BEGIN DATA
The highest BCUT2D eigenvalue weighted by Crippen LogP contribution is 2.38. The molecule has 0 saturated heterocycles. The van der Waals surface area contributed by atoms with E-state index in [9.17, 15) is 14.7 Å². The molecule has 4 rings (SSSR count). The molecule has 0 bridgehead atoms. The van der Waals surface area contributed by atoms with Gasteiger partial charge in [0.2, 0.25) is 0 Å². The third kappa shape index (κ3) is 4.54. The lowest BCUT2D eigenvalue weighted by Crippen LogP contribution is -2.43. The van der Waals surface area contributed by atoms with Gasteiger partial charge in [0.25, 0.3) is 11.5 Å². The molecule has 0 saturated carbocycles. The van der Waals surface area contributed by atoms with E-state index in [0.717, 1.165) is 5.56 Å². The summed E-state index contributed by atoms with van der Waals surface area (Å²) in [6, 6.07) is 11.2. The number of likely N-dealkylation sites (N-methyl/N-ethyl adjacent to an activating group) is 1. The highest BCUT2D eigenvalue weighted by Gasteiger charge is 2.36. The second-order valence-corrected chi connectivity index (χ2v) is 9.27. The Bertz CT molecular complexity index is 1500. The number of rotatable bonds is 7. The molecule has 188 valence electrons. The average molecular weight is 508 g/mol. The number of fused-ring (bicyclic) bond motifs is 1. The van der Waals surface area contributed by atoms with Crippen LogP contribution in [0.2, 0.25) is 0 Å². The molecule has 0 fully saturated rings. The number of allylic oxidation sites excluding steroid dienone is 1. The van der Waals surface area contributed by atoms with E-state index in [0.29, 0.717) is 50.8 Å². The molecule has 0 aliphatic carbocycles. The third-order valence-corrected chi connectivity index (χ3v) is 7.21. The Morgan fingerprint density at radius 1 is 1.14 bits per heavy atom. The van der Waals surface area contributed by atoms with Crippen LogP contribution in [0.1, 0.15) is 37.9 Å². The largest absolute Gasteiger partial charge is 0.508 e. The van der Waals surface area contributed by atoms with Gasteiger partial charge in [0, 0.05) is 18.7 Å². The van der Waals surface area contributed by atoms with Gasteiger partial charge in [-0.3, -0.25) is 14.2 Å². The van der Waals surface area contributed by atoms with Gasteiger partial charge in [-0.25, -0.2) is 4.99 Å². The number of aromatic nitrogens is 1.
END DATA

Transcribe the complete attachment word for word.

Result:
The highest BCUT2D eigenvalue weighted by Crippen LogP contribution is 2.38. The molecule has 0 saturated heterocycles. The van der Waals surface area contributed by atoms with E-state index in [9.17, 15) is 14.7 Å². The molecule has 4 rings (SSSR count). The molecule has 0 bridgehead atoms. The van der Waals surface area contributed by atoms with Gasteiger partial charge in [0.2, 0.25) is 0 Å². The third kappa shape index (κ3) is 4.54. The lowest BCUT2D eigenvalue weighted by Crippen LogP contribution is -2.43. The van der Waals surface area contributed by atoms with Gasteiger partial charge in [0.25, 0.3) is 11.5 Å². The molecule has 0 saturated carbocycles. The van der Waals surface area contributed by atoms with E-state index in [0.717, 1.165) is 5.56 Å². The summed E-state index contributed by atoms with van der Waals surface area (Å²) in [6, 6.07) is 11.2. The number of likely N-dealkylation sites (N-methyl/N-ethyl adjacent to an activating group) is 1. The highest BCUT2D eigenvalue weighted by Gasteiger charge is 2.36. The second-order valence-corrected chi connectivity index (χ2v) is 9.27. The Bertz CT molecular complexity index is 1500. The number of rotatable bonds is 7. The molecule has 188 valence electrons. The average molecular weight is 508 g/mol. The number of fused-ring (bicyclic) bond motifs is 1. The van der Waals surface area contributed by atoms with Crippen LogP contribution in [0.2, 0.25) is 0 Å². The molecule has 0 fully saturated rings. The number of allylic oxidation sites excluding steroid dienone is 1. The van der Waals surface area contributed by atoms with E-state index in [0.29, 0.717) is 50.8 Å². The molecule has 0 aliphatic carbocycles. The third-order valence-corrected chi connectivity index (χ3v) is 7.21. The Morgan fingerprint density at radius 1 is 1.14 bits per heavy atom. The van der Waals surface area contributed by atoms with Crippen LogP contribution in [0.1, 0.15) is 37.9 Å². The largest absolute Gasteiger partial charge is 0.508 e. The van der Waals surface area contributed by atoms with Gasteiger partial charge in [0, 0.05) is 18.7 Å². The van der Waals surface area contributed by atoms with Gasteiger partial charge in [-0.3, -0.25) is 14.2 Å². The van der Waals surface area contributed by atoms with Gasteiger partial charge in [-0.25, -0.2) is 4.99 Å². The number of aromatic nitrogens is 1.